Graduate Position, University of Toronto – CUTE

Graduate Position, University of Toronto – CUTE

A photo of the Andromeda Galaxy. Photo credit: Bryan Goff.

This position is open to those with or finishing an undergraduate degree in physics, or related equivalent who have a strong interest in dark matter detection and experimental physics. This opportunity is flexible in term, and may be a 4 year Doctor of Philosophy (PhD) or a 1+4, 5 year accelerated Master’s of Science (MSc) to PhD position depending on the interest and situation of the successful candidate.Domestic and International candidates are welcome to apply.

The successful candidate will work on the Cryogenic Underground TEst (CUTE) experiment in preparation for SuperCDMS, located at SNOLAB in Sudbury, Ontario under the supervision of Prof. Miriam Diamond at the University of Toronto in Toronto, Ontario. On-site and on-campus work will be a major component of this position, and the project includes working with simulations as well as real data from the CUTE experiment.

The potential project would include:

  •  Detailed validation and improvement of the detector simulation (GEANT4-based), including the transport of charge carriers and phonons in the crystal and the collection of phonons in the sensors
  • Analysis of CUTE data, and of early data from the full experiment
  • On-site and remote-monitoring shifts for CUTE operations and for the commissioning of the full experiment

Interested candidates are encouraged to contact Miriam before applying. You can find how to apply to the University of Toronto for graduate positions here. Please note that the deadline to apply is December 15, and applications are encouraged to be submitted as early as possible for full consideration.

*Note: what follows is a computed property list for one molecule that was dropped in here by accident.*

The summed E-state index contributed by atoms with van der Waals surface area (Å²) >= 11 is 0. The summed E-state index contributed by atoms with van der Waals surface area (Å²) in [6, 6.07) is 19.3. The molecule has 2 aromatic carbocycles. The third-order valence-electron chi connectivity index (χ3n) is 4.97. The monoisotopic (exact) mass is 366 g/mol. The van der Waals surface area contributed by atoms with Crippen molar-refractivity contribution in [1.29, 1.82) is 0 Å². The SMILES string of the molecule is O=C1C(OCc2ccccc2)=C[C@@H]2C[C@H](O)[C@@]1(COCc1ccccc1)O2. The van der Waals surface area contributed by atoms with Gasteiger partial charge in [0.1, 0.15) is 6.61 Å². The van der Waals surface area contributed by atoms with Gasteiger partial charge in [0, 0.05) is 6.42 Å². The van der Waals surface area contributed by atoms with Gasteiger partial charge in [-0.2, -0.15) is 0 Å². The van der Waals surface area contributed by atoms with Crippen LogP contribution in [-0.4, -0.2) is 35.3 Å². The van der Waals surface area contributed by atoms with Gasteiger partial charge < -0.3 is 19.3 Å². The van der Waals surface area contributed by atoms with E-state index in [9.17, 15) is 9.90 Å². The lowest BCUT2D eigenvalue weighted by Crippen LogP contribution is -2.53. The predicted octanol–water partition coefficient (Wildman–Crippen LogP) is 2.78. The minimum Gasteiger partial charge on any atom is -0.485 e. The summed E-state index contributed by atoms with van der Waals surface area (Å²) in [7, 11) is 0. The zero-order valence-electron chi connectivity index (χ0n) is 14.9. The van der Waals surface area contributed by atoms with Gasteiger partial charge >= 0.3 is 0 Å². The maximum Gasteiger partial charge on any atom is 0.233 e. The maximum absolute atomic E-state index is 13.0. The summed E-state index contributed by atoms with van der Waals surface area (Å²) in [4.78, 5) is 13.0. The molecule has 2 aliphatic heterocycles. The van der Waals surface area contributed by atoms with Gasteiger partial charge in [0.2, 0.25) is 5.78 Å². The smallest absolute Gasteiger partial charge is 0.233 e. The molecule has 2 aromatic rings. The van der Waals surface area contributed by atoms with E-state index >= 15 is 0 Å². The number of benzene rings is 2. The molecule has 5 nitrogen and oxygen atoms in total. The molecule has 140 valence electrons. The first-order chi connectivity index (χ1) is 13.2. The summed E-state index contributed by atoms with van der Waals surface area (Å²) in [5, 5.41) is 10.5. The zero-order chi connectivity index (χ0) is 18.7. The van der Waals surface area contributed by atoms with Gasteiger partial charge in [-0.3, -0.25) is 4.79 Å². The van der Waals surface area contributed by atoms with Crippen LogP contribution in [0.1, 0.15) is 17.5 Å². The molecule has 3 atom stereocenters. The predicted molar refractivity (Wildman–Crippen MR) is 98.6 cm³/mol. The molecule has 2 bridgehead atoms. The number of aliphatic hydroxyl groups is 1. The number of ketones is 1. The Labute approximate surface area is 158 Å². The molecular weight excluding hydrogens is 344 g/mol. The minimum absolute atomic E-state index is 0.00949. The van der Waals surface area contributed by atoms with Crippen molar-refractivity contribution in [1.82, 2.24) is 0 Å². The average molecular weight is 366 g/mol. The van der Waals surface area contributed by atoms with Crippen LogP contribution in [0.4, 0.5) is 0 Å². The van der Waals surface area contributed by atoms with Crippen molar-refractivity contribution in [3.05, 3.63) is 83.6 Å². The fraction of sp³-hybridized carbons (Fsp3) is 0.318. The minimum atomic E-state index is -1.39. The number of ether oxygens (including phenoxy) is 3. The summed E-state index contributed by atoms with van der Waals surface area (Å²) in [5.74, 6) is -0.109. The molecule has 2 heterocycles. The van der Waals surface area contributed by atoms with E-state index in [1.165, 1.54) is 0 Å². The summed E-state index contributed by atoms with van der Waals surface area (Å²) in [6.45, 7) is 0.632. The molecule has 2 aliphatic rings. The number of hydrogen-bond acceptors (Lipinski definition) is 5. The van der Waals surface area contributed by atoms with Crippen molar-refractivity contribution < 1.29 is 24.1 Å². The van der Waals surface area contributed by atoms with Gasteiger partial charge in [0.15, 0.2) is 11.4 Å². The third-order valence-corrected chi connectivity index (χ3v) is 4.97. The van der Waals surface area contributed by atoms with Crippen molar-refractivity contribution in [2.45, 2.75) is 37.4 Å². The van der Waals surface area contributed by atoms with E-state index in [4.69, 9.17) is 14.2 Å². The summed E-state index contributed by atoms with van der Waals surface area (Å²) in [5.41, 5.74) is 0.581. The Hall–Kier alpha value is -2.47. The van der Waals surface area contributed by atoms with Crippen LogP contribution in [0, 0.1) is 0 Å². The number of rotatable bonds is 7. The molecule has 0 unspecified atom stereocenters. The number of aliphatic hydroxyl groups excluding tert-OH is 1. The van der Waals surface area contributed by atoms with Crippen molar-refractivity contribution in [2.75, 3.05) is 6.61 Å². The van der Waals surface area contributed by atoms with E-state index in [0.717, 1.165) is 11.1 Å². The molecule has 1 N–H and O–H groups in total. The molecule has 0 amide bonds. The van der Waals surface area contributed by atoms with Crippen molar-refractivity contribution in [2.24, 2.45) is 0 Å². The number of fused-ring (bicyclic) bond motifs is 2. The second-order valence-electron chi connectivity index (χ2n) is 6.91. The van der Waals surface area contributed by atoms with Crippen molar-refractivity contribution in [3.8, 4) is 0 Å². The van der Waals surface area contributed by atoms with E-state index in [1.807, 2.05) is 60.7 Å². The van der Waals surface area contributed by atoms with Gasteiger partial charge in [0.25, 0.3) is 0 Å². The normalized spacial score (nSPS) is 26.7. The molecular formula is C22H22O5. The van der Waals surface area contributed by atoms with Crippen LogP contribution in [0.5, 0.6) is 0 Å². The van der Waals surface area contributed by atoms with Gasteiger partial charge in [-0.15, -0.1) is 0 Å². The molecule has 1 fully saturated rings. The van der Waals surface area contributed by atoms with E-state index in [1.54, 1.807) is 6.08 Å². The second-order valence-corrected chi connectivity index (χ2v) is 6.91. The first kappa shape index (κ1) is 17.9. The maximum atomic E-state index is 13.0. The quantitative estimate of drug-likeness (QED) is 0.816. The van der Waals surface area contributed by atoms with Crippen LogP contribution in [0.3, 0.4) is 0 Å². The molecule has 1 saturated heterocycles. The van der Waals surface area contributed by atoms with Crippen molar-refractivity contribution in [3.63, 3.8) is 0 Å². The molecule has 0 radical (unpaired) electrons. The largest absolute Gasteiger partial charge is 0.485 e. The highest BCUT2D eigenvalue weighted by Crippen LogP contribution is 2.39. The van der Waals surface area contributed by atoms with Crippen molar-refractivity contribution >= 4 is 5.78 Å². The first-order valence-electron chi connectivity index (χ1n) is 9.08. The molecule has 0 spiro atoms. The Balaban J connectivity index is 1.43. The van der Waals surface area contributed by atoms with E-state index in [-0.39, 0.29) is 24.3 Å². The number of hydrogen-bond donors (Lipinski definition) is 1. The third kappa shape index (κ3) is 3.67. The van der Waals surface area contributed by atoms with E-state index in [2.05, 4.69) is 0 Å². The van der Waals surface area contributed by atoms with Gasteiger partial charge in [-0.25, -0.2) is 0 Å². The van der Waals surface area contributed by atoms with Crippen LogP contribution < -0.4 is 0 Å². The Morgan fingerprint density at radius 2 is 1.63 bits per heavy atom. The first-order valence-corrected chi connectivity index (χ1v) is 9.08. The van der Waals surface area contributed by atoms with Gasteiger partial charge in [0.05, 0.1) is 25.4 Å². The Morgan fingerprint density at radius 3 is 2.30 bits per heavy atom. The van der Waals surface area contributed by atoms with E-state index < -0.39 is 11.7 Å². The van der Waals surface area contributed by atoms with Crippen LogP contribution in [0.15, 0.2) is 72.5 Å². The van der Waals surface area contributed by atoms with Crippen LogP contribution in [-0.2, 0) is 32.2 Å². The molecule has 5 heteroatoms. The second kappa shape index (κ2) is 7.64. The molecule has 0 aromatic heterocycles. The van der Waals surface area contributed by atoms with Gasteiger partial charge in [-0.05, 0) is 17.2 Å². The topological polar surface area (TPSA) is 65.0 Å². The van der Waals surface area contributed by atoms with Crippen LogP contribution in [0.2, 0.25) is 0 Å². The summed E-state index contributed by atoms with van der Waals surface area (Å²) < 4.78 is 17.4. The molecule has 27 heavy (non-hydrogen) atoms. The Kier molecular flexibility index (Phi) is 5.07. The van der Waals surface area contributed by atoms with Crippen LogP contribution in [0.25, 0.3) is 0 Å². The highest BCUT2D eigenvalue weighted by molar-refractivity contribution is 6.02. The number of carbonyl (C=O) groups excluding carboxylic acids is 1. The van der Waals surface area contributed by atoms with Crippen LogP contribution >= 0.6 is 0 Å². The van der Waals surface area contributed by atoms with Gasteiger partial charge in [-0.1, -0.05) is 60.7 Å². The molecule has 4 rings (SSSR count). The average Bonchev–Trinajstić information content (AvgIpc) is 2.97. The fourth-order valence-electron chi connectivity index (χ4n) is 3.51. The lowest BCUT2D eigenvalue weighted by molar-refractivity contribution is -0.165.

More about the project:

SuperCDMS is a direct-detection experiment that looks for interactions of dark matter in cryogenic germanium and silicon detectors equipped with sensors for the thermal energy of particle interactions. Applying a high bias voltage across these detectors amplifies the ionization signal into a large phonon signal that can also be measured.  The clean, well-shielded detectors are operating deep underground, to avoid interference from cosmic rays.  The chief advantage of SuperCDMS’s cryogenic technology is the extremely low detection thresholds achievable, which provides sensitivity to very feebly-interacting WIMPs as well as a variety of lower-mass dark matter candidates.

SuperCDMS operated in an underground laboratory in Soudan, Minnesota until 2015.  Now, the collaboration is building an even more powerful version of the experiment in SNOLAB, Canada’s world-leading astroparticle physics facility located 2 km below the surface in the Vale Creighton Mine near Sudbury.  The University of Toronto group will be working alongside groups from several other Canadian universities, including TRIUMF/UBC, Queens, and l’Université de Montréal, who play important leadership roles in the international collaboration and have grown rapidly in recent years.  

Construction of SuperCDMS SNOLAB is currently underway, with commissioning expected next year and first operations expected in 2023. Meanwhile, several test facilities, including a Cryogenic Underground TEst (CUTE) facility at SNOLAB, are already operating to support the detector characterization.

More about the position:

Joining Miriam’s research group ensures attendance at (minimum) one local conference plus one international conference per year, attendance at (minimum) one summer school or workshop series (e.g. TRISEP ), access and encouragement to complete SciNet courses on scientific computing, access to the University of Toronto Centre for Graduate Professional Development courses and workshops, and access to University of Toronto Teaching Assistants’ Training Program courses and workshops.